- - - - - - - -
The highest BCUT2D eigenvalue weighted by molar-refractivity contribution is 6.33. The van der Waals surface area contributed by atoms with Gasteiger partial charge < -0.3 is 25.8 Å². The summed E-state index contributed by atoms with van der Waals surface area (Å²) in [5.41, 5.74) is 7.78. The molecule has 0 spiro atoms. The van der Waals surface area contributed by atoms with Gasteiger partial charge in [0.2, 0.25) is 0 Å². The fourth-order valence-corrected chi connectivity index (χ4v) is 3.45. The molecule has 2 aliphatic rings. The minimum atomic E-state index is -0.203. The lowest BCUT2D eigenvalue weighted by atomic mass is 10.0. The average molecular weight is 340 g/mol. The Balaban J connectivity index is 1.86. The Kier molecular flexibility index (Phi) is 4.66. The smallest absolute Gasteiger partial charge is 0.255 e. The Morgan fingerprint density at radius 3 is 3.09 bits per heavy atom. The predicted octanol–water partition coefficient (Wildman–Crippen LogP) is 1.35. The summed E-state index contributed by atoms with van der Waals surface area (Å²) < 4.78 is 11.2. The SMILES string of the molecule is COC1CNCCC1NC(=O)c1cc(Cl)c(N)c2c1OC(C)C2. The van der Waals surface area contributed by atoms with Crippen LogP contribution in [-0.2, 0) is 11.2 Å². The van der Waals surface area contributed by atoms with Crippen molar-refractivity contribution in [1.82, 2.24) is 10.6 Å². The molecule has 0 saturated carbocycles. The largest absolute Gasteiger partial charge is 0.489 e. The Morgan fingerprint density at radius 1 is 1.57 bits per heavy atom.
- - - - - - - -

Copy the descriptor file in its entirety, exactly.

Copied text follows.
The highest BCUT2D eigenvalue weighted by molar-refractivity contribution is 6.33. The van der Waals surface area contributed by atoms with Gasteiger partial charge < -0.3 is 25.8 Å². The summed E-state index contributed by atoms with van der Waals surface area (Å²) in [5.41, 5.74) is 7.78. The molecule has 0 spiro atoms. The van der Waals surface area contributed by atoms with Gasteiger partial charge in [0.2, 0.25) is 0 Å². The fourth-order valence-corrected chi connectivity index (χ4v) is 3.45. The molecule has 2 aliphatic rings. The minimum atomic E-state index is -0.203. The lowest BCUT2D eigenvalue weighted by atomic mass is 10.0. The average molecular weight is 340 g/mol. The Balaban J connectivity index is 1.86. The Kier molecular flexibility index (Phi) is 4.66. The smallest absolute Gasteiger partial charge is 0.255 e. The Morgan fingerprint density at radius 3 is 3.09 bits per heavy atom. The predicted octanol–water partition coefficient (Wildman–Crippen LogP) is 1.35. The summed E-state index contributed by atoms with van der Waals surface area (Å²) < 4.78 is 11.2. The SMILES string of the molecule is COC1CNCCC1NC(=O)c1cc(Cl)c(N)c2c1OC(C)C2. The van der Waals surface area contributed by atoms with Crippen LogP contribution in [-0.2, 0) is 11.2 Å². The van der Waals surface area contributed by atoms with Crippen molar-refractivity contribution in [1.82, 2.24) is 10.6 Å². The molecule has 0 saturated carbocycles. The largest absolute Gasteiger partial charge is 0.489 e. The Morgan fingerprint density at radius 1 is 1.57 bits per heavy atom.